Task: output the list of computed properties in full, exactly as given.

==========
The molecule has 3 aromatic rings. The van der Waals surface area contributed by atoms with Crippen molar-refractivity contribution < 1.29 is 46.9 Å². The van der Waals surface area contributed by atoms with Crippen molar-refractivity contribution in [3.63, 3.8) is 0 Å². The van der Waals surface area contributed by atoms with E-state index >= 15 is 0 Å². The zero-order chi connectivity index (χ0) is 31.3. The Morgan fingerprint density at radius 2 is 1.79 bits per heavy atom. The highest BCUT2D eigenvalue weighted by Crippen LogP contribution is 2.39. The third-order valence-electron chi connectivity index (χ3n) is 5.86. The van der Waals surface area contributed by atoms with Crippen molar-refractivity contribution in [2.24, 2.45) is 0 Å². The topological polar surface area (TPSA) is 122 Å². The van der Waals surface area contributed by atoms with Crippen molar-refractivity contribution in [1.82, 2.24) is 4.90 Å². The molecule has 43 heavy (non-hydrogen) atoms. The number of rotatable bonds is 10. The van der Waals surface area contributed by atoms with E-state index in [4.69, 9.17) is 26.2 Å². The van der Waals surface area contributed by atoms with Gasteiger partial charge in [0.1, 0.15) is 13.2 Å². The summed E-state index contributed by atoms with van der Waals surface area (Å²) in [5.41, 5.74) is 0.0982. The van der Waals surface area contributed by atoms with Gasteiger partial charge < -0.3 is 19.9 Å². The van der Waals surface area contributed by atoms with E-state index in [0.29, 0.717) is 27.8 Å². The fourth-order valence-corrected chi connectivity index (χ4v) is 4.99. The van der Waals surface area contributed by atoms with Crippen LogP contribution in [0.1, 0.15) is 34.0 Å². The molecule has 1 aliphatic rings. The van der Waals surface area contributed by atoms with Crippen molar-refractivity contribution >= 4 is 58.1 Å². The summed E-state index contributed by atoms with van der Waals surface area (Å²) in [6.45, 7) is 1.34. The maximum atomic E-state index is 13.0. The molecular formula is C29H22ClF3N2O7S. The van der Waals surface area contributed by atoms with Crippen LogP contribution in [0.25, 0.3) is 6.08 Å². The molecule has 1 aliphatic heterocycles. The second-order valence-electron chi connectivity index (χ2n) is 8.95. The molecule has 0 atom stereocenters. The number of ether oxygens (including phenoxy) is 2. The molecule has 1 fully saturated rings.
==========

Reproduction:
The molecule has 3 aromatic rings. The van der Waals surface area contributed by atoms with Crippen molar-refractivity contribution < 1.29 is 46.9 Å². The van der Waals surface area contributed by atoms with Crippen molar-refractivity contribution in [3.63, 3.8) is 0 Å². The van der Waals surface area contributed by atoms with E-state index >= 15 is 0 Å². The zero-order chi connectivity index (χ0) is 31.3. The Morgan fingerprint density at radius 2 is 1.79 bits per heavy atom. The highest BCUT2D eigenvalue weighted by Crippen LogP contribution is 2.39. The third-order valence-electron chi connectivity index (χ3n) is 5.86. The van der Waals surface area contributed by atoms with Crippen molar-refractivity contribution in [2.24, 2.45) is 0 Å². The topological polar surface area (TPSA) is 122 Å². The van der Waals surface area contributed by atoms with Crippen molar-refractivity contribution in [1.82, 2.24) is 4.90 Å². The molecule has 43 heavy (non-hydrogen) atoms. The number of rotatable bonds is 10. The van der Waals surface area contributed by atoms with E-state index in [4.69, 9.17) is 26.2 Å². The van der Waals surface area contributed by atoms with Gasteiger partial charge in [0.1, 0.15) is 13.2 Å². The summed E-state index contributed by atoms with van der Waals surface area (Å²) in [5.41, 5.74) is 0.0982. The van der Waals surface area contributed by atoms with Gasteiger partial charge < -0.3 is 19.9 Å². The van der Waals surface area contributed by atoms with E-state index in [0.29, 0.717) is 27.8 Å². The fourth-order valence-corrected chi connectivity index (χ4v) is 4.99. The van der Waals surface area contributed by atoms with Crippen LogP contribution in [0.1, 0.15) is 34.0 Å². The molecule has 1 aliphatic rings. The van der Waals surface area contributed by atoms with Crippen molar-refractivity contribution >= 4 is 58.1 Å². The summed E-state index contributed by atoms with van der Waals surface area (Å²) in [6.45, 7) is 1.34. The maximum atomic E-state index is 13.0. The molecular formula is C29H22ClF3N2O7S. The van der Waals surface area contributed by atoms with Crippen LogP contribution in [0.25, 0.3) is 6.08 Å². The molecule has 1 aliphatic heterocycles. The second-order valence-electron chi connectivity index (χ2n) is 8.95. The molecule has 0 atom stereocenters. The number of ether oxygens (including phenoxy) is 2. The molecule has 1 fully saturated rings.